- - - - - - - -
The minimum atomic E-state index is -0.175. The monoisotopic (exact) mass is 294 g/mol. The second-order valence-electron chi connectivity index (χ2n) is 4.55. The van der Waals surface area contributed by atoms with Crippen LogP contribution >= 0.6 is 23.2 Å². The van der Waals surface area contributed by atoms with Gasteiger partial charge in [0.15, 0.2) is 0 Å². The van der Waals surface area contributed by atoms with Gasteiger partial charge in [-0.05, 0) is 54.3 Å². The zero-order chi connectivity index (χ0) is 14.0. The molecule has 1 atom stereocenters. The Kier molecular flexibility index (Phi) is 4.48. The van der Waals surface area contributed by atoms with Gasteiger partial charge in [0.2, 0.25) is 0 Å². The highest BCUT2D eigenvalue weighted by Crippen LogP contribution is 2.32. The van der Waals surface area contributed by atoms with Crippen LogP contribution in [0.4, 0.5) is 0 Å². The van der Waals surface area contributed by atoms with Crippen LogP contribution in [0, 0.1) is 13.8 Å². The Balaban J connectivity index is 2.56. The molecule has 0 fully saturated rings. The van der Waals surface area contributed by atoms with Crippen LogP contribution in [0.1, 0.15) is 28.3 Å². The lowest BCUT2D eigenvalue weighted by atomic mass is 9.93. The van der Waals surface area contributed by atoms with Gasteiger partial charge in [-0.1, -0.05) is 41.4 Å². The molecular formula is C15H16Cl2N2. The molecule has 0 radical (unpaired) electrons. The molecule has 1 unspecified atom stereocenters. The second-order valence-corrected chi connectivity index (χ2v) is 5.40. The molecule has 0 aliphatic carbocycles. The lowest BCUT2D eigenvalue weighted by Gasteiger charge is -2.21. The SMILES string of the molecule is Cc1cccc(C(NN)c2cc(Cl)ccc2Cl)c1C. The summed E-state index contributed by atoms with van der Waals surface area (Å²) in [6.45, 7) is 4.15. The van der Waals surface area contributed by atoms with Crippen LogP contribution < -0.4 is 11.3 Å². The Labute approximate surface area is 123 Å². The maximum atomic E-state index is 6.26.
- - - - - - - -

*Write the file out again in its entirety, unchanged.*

The minimum atomic E-state index is -0.175. The monoisotopic (exact) mass is 294 g/mol. The second-order valence-electron chi connectivity index (χ2n) is 4.55. The van der Waals surface area contributed by atoms with Crippen LogP contribution >= 0.6 is 23.2 Å². The van der Waals surface area contributed by atoms with Gasteiger partial charge in [0.15, 0.2) is 0 Å². The van der Waals surface area contributed by atoms with Gasteiger partial charge in [-0.05, 0) is 54.3 Å². The zero-order chi connectivity index (χ0) is 14.0. The molecule has 1 atom stereocenters. The Kier molecular flexibility index (Phi) is 4.48. The van der Waals surface area contributed by atoms with Gasteiger partial charge in [0.2, 0.25) is 0 Å². The highest BCUT2D eigenvalue weighted by Crippen LogP contribution is 2.32. The van der Waals surface area contributed by atoms with Crippen LogP contribution in [0.4, 0.5) is 0 Å². The van der Waals surface area contributed by atoms with Crippen LogP contribution in [0, 0.1) is 13.8 Å². The Balaban J connectivity index is 2.56. The molecule has 0 fully saturated rings. The van der Waals surface area contributed by atoms with Crippen LogP contribution in [0.1, 0.15) is 28.3 Å². The lowest BCUT2D eigenvalue weighted by atomic mass is 9.93. The van der Waals surface area contributed by atoms with Gasteiger partial charge in [-0.1, -0.05) is 41.4 Å². The molecular formula is C15H16Cl2N2. The molecule has 0 radical (unpaired) electrons. The molecule has 1 unspecified atom stereocenters. The second-order valence-corrected chi connectivity index (χ2v) is 5.40. The molecule has 0 aliphatic carbocycles. The lowest BCUT2D eigenvalue weighted by Gasteiger charge is -2.21. The SMILES string of the molecule is Cc1cccc(C(NN)c2cc(Cl)ccc2Cl)c1C. The summed E-state index contributed by atoms with van der Waals surface area (Å²) in [6.45, 7) is 4.15. The van der Waals surface area contributed by atoms with Crippen LogP contribution < -0.4 is 11.3 Å². The Labute approximate surface area is 123 Å². The maximum atomic E-state index is 6.26.